If GW was not a Christian, why would he be a member of a Christian society that promoted the Trinity? Yet, GW wrote, "I shall always be happy to advance the interests of the society." Here is what 18th century Masonry believed:
The British troops evacuated Philadelphia and the campaign of 1778 closed with the contending armies in nearly the same position as they were in the summer of 1776. In the latter part of Decernber, Washington visited Philadelphia, where Congress was in session; and while there the Grand Lodge of Pennsylvania celebrated the festival of St. John the Evangelist. Washington was present on the occasion, and was honored with the chief place in the procession, being supported on his right by the Grand Master, and on his left by the Deputy Grand Master. More than three hundred brethren joined in the procession. They met at nine o'clock, at the college, and being properly clothed, the officers in the jewels of their office and other badges of their dignity, the procession moved at eleven o'clock and proceeded to Christ Church where a Masonic sermon for the benefit of the poor was preached by the Rev. Brother William Smith, D.D., Grand Secretary of the Grand Lodge of Pennsylvania.But I will detain you no longer, Brethren !—You all pant to have a Foretaste of the Joy of Angels, by calling forth into immediate Exercise this heavenly Virtue of Charity; whereby you will give Glory to the THRICE BLESSED THREE, Father, Son, and Holy Ghost, one God over all! At the Word 'Glory,' the Brethren rose together; and, in reverential Posture, on pronouncing the Names of the TRI-UNE GOD, accompanied the same by a correspondent Repitition of the Ancient Sign or Symbol of Divine Homage and Obeisance; concluding with the following Response— 'Amen I So let it ever be !Most, if not all the Masons were Orthodox Christians. Why would a unitarian be a member of a Trinitarian society? Soon after this event, the Masons wanted to make GW head of Masonry. Here is another poem of apparent Orthodox Christian Masonry:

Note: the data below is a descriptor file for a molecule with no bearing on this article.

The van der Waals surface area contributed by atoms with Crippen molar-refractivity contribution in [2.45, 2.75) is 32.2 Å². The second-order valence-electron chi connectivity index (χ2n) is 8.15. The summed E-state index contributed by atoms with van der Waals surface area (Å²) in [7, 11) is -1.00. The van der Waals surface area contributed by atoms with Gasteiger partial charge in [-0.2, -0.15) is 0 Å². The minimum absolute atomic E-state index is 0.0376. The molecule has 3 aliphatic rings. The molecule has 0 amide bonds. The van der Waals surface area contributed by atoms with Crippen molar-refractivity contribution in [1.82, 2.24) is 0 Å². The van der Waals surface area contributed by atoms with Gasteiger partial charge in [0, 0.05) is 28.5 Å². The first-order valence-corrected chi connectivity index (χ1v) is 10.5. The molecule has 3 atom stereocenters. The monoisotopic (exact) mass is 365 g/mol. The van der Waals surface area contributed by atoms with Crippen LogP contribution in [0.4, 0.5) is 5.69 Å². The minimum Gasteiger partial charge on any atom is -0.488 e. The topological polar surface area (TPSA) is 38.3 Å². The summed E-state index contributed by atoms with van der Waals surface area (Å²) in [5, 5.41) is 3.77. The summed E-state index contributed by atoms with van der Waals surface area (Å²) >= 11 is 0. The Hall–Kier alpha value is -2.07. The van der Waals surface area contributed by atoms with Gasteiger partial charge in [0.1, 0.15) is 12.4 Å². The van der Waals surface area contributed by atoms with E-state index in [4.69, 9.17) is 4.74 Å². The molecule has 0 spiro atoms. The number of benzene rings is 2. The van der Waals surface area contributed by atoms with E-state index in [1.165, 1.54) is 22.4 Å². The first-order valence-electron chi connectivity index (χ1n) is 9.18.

An ode commemorative of Washington's participation in the ceremonies, and the position he occupied, was written a few months afterwards by Colonel John Park, a distinguished member of American Union Lodge, addressed to Colonel Proctor, of Pennsylvania, bearing date, February 7, 1779, in which he says:The early leaders of North Carolina were Masons. Gov. Samuel Johnston, Signer of the DOI, William Hooper, and Richard Caswell, were all Christians. Hooper's Dad was Reverend of Trinity Church.
See Washington, he leads the train,
'Tis he commands the grateful strain;
Sec, every crafted son obeys,
And to the godlike brother homage pays.
Let fame resound him through the land,
And echo, Tis Out Master Grand!
'Tis he our ancient craft shall sway, Whilst we, with three times three, obey.